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                            Most of the security no doubt. Almost all… That is debatable. If something happens once every 1000 would you not care to protect against it because you already provided 99.9% of the security?

                            What security is in essence, is accounting for the unlikely yet exploitable cases. You look at that attack vectors as a corner case until it is not a corner case anymore. This is how security threats evolve.

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                              The thing is, what is the attack vector here, and how do you really protect from it? In your previous post you mentioned modifying the internal documentation to change the IP; but where do you get the host key? From the same internal documentation? Won’t the attacker be able to change that, too?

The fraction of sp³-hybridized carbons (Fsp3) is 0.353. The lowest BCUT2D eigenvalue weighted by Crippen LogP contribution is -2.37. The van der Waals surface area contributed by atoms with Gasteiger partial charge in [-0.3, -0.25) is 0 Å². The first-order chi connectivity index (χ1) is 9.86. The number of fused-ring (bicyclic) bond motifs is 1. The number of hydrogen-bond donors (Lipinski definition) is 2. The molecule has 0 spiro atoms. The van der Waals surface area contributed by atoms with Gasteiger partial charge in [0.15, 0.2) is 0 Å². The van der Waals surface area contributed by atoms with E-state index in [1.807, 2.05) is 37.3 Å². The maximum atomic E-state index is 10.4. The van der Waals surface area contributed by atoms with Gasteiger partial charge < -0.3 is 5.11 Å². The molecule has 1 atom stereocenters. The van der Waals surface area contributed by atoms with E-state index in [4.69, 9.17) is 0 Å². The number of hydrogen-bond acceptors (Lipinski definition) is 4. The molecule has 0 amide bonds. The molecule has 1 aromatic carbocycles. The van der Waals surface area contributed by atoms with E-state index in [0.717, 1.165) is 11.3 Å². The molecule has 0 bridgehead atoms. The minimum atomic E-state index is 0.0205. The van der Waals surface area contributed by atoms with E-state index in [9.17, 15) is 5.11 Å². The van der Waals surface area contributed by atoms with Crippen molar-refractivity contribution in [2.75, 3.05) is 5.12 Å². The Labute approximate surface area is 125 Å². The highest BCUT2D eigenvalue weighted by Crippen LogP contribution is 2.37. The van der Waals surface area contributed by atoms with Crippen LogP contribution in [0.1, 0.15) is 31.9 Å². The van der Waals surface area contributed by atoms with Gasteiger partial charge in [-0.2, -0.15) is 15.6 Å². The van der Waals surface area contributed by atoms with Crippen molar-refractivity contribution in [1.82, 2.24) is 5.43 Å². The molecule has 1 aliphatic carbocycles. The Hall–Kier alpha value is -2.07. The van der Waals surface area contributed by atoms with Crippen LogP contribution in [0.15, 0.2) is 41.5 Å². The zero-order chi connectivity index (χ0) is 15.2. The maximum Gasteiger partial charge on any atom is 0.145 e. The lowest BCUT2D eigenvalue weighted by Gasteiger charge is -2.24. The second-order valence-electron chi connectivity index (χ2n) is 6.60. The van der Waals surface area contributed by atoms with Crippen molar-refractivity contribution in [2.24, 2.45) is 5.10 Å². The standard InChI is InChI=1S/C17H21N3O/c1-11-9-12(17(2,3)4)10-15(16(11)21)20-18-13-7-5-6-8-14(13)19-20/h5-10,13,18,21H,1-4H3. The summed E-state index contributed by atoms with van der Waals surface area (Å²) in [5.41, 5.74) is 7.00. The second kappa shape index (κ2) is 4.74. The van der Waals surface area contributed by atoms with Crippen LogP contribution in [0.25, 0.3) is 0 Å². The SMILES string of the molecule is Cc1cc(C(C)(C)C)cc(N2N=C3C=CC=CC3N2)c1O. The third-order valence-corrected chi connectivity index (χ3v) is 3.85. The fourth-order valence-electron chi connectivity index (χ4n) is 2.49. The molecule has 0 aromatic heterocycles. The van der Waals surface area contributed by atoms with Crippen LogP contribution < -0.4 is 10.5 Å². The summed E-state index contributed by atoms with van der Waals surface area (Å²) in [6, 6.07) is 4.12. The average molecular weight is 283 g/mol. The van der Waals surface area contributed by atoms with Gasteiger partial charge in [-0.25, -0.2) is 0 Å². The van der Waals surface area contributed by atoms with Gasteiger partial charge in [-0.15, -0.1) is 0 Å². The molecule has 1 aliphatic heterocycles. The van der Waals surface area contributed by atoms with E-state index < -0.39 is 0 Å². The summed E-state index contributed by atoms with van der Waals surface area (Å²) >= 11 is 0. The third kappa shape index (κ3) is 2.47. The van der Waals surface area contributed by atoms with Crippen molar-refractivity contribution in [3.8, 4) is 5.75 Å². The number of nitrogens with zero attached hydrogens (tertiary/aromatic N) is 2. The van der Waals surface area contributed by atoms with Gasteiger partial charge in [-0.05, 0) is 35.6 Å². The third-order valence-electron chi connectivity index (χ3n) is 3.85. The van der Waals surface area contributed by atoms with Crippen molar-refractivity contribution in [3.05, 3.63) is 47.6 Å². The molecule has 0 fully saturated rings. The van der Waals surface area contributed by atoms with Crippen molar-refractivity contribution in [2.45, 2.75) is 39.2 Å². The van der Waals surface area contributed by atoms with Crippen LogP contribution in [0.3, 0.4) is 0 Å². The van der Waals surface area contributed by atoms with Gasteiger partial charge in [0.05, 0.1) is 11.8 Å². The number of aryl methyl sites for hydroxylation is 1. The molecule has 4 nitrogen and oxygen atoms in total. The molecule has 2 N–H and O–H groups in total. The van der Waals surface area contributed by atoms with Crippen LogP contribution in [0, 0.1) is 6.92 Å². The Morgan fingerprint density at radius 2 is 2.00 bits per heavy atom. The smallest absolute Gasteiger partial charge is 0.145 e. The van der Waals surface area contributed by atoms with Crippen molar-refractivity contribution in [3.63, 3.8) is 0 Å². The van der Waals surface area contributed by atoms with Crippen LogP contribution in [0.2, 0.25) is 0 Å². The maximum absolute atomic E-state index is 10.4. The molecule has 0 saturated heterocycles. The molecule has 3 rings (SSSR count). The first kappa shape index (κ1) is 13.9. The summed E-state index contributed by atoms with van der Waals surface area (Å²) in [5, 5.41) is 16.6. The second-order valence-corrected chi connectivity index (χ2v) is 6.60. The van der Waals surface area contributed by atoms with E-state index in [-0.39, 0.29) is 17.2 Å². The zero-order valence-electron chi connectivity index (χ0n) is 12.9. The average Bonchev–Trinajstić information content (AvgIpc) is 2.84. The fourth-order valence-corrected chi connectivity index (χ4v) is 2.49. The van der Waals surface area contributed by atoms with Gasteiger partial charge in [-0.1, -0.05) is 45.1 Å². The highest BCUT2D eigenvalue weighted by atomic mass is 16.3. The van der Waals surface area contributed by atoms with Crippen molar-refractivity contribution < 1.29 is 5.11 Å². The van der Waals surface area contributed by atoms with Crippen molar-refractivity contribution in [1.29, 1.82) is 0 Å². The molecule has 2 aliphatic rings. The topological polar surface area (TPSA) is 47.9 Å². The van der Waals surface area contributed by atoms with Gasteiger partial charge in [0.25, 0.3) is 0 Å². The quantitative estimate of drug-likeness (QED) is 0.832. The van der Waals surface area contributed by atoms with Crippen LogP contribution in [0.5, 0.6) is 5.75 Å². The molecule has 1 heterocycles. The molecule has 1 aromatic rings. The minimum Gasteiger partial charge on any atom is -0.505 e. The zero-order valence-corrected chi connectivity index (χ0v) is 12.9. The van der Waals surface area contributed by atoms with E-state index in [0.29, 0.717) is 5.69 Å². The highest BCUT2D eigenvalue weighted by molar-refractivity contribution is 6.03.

You can use SSHFP records; but of course an attacker can potentially get access to the DNS too, as you mentioned.

                              The thing is that good distribution of these fingerprints is not a trivial problem if you’re really worried about these kind of attacks. Are they unfeasible? Certainly not, and if you’re working for a bank, CA registrar, or anything else that has high security requirements you should probably think about all of this. But most of us don’t, and the difficulty of pulling all of this off effectively is so high that most of us don’t really need to worry about it.

                              We don’t lock our houses with vault doors; a regular door with a regular lock is a “good enough” trade-off for most cases. If you’re rich you may want to have something stronger, and if you’re a bank you want the best. But that’s not most of us.

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                                The attack vector is making you believe you are initially trusting the host you think you know, but it is in fact another host.